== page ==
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FINDING THE RIGHT WORDS: Why It Took 10 Years to Buy a Memorial Bench for My Mother…and What I Learned Along the Way

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It was a “simple plan.”

When my mother passed away, I decided to memorialize her with a bench and plaque donated to the Whittemore preserve in New Jersey.

Ten years later, nothing has yet been installed or delivered. Still, I am hopeful of making the Whittemore’s June 1 Community Day deadline to celebrate her.

I can’t guarantee that I’ll make it. Here’s why.

I am looking for the perfect sentence to express who my Mom was. I want it to resonate to a world of strangers.

It is the hardest writing assignment I have ever had.

What words can represent her through eternity?

My rational self has visions of walkers resting at peaceful moments on “my mother’s bench,” inspired by the words that I wrote to her everlasting memory.

That’s grandiose enough. But my irrational self hopes that my mother will sit with me on the bench and bring me closer to her in tangible ways. I will smell her scent, hear her voice, collapse in her arms.

Are there words that can make that happen?

There’s plenty of help to be had. 1-800-Flowers provides sayings for use on small memorial stones, such as, “When you left us, we lost an angel.” I could see my mother doing a pretend gag at such an aphorism, even though she liked angels and wore selected angel jewelry.

The bench plaque manufacturers provide two-line poems (extra charge for each additional letter), like:

Your life was a blessing, your memory a treasure
You are loved beyond words and missed beyond measure

Then there are the sayings that admit your loved one was not such a big deal, but at least was essential to you. My favorite is:

To everyone else you might be just a cat, but to me, you meant the world

Great minds chime in as well:

The ever-cheerful Dr. Seuss suggests: Don’t cry because it’s over. Smile because it happened.

Or

A.A. Milne’s: How lucky I am to have something that makes saying goodbye so hard.

The slightly curt, Robert Benchley: Death ends a life, not a relationship.

Then there are the realistic and scary sayings:

Till memory fades and life departs, you live forever in our hearts

Will I forget her…never! But who will remember her when I am gone?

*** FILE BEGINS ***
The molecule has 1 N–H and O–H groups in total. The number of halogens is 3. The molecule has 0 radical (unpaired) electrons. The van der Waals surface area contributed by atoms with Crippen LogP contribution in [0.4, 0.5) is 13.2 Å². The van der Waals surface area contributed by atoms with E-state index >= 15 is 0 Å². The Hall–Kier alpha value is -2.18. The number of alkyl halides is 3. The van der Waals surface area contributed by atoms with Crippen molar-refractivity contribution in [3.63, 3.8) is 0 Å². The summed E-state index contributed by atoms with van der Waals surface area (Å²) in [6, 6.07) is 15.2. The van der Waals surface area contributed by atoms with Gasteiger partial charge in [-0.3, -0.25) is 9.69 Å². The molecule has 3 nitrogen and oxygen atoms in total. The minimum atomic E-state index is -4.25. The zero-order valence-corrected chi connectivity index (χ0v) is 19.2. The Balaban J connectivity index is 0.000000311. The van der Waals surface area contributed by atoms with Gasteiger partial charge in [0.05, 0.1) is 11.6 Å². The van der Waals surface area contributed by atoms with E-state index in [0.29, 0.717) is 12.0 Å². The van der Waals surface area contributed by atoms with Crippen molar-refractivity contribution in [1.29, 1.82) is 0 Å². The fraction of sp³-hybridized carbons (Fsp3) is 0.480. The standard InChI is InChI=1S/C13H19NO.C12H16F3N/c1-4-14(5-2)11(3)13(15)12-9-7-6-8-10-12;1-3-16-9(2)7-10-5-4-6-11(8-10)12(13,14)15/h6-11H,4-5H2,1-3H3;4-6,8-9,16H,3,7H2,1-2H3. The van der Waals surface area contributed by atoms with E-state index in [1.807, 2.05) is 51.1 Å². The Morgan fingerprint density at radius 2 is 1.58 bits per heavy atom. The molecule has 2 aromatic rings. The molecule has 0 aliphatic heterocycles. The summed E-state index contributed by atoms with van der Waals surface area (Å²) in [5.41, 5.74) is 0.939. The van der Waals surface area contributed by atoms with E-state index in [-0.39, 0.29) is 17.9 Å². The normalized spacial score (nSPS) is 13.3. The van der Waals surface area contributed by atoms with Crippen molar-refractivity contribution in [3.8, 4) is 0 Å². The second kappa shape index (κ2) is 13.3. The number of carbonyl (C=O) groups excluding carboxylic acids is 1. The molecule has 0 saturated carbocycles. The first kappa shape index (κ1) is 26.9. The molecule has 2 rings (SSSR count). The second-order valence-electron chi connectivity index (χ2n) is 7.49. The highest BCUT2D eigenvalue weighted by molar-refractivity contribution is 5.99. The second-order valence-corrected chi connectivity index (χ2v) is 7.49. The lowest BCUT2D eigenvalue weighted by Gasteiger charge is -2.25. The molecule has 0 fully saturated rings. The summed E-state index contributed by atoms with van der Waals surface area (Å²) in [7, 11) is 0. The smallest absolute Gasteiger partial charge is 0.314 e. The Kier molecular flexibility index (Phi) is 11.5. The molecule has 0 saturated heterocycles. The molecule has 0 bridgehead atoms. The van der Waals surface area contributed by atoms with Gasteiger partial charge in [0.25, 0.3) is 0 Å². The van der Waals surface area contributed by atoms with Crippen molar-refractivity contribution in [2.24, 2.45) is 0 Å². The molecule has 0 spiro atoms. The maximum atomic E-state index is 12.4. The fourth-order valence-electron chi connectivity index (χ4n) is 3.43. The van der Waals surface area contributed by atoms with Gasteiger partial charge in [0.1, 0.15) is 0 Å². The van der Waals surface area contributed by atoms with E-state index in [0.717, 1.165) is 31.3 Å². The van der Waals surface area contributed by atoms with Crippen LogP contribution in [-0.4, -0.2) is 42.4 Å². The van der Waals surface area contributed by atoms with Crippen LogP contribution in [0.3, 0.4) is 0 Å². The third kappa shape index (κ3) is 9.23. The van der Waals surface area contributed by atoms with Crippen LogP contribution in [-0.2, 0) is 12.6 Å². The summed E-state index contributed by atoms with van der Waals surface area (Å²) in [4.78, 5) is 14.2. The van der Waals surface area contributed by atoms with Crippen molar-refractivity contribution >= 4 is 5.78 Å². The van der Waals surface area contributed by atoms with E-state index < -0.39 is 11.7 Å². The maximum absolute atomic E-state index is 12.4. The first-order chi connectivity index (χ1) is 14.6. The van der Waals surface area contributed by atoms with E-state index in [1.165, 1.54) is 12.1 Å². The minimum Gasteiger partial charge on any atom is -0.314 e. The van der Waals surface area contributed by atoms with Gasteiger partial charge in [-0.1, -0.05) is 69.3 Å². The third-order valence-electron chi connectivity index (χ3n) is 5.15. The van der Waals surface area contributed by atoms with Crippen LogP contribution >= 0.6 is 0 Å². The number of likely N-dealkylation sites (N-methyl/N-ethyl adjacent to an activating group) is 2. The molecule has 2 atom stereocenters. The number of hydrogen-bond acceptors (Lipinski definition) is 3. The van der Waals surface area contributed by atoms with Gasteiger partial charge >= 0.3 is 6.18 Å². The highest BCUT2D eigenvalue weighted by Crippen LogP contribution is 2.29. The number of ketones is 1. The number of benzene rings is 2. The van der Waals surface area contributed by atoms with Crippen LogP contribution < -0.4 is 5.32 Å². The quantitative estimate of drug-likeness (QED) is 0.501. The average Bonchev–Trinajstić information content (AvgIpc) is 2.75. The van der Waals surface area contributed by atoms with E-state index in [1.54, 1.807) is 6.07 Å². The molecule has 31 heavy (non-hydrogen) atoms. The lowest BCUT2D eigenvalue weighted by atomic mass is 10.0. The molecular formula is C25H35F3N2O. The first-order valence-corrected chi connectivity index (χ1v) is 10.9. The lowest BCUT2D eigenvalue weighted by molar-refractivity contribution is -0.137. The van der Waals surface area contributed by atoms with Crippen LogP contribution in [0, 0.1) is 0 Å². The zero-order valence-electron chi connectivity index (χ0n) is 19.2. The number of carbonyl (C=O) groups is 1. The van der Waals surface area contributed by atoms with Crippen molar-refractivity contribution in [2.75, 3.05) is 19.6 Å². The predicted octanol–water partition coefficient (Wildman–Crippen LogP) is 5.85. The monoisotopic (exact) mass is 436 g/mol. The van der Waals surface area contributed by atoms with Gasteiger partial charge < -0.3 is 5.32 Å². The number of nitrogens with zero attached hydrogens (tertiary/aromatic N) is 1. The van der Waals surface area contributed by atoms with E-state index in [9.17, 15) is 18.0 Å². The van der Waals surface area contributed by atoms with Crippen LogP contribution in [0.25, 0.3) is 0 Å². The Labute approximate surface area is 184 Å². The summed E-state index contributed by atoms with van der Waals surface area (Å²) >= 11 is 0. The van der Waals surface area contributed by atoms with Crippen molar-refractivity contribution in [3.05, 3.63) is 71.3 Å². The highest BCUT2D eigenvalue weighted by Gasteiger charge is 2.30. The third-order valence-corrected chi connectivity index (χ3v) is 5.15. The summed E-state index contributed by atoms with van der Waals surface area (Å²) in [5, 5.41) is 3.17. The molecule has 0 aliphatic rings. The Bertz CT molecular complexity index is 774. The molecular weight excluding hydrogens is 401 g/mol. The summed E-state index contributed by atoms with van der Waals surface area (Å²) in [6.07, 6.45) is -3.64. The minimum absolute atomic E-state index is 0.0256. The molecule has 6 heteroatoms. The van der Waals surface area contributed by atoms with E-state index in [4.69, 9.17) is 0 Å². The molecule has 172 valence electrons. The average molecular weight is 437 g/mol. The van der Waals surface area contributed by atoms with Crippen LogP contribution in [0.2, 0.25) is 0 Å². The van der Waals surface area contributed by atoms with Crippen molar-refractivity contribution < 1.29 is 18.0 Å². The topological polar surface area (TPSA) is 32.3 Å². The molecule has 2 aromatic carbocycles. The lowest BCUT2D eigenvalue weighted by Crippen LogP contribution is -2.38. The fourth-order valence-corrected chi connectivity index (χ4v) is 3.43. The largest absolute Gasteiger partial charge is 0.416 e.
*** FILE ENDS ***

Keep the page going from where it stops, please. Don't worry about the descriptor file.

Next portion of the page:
If I am forgotten, will everyone who came before me be forgotten, too? Do I need my own bench?

I’m not the first to consider this. You can’t beat the Brits for coming up with plaque sayings for themselves while alive:

Forgotten but not gone.

Perhaps if I focus on a trait or saying that my mother was known for…

My mother acted in the moment and gave folks the kind of special help and support for which there is no title or award.

At a family event, I found her waiting outside of a bathroom stall holding a child’s coat. I later learned that a little girl had gone to the loo without her parents. But she was “holding it in” because she did not know how to hang up her new coat. The little girl was so uncomfortable that she was about to burst into tears.

My mom understood this without being told. She took the kid’s coat and waited for her as long as the child needed. At my mother’s funeral, that little girl—now a woman—told me how much it meant to her as a child and what a horror it would have been if my mother were not there.

My mother’s mark on the world came from uncountable gracious acts that supported others on their journeys. She was my best friend and a friend to all she encountered.

One of her seminal sayings was, My money’s on you.

She would say this while gently putting her hand on your shoulder and looking you in the eye. My mother was shy and quiet. I rarely ever saw her laugh. But when she told you that her money was on you, you went out and fulfilled your dream. You just did.

At her funeral and for years thereafter, I met people who told me how she encouraged them to follow their dreams.

Unfortunately, some of them were my children’s nannies. I always wondered why they left to open restaurants, move to St. Lucia or Australia, or to get medical degrees. My mom found out what made them tick. When they forlornly expressed their tentative hopes for the future, she would say, “Go do it. My money’s on you.” My kids would lose another nanny.

My mother’s other pet phrase was, You deserve it. It is a great gift when someone can make you feel deserving, whether you are or not.

But how would these phrases look on a bench?

Would anybody understand the power of those words without her presence? Would she be a perpetual source of motivation to all who read them?

I brought the question to my friend and neighbor, a wordsmith and a PR guru. She suggested…

Encouragement: “My money’s on you.”

Confidence: “You deserve it.”

Is this good enough?

I feel a childish pride in memorializing my mother. It’s much like the days when I would get an A on an exam. I would hide the paper behind my back. Then I would give it to her with a flourish as if it were a gift.

I want to get an A in plaque-writing.

Things will only get worse when I move on to my father’s and my aunt’s plaques.

Dads get short shrift in memorial writing…

I miss you loads
My life is Sad
I love you loads
my dear ole Dad

And aunts are given less attention than pets.

Now I understand the effort it takes to get it right…how much the giver receives in creating memorials…and how much the process rather than the result can bring you closer to those you love.

I used to wonder at plaques that merely read, In honor of my loving Mother. Couldn’t they do better?

Now I know.

There are no words.

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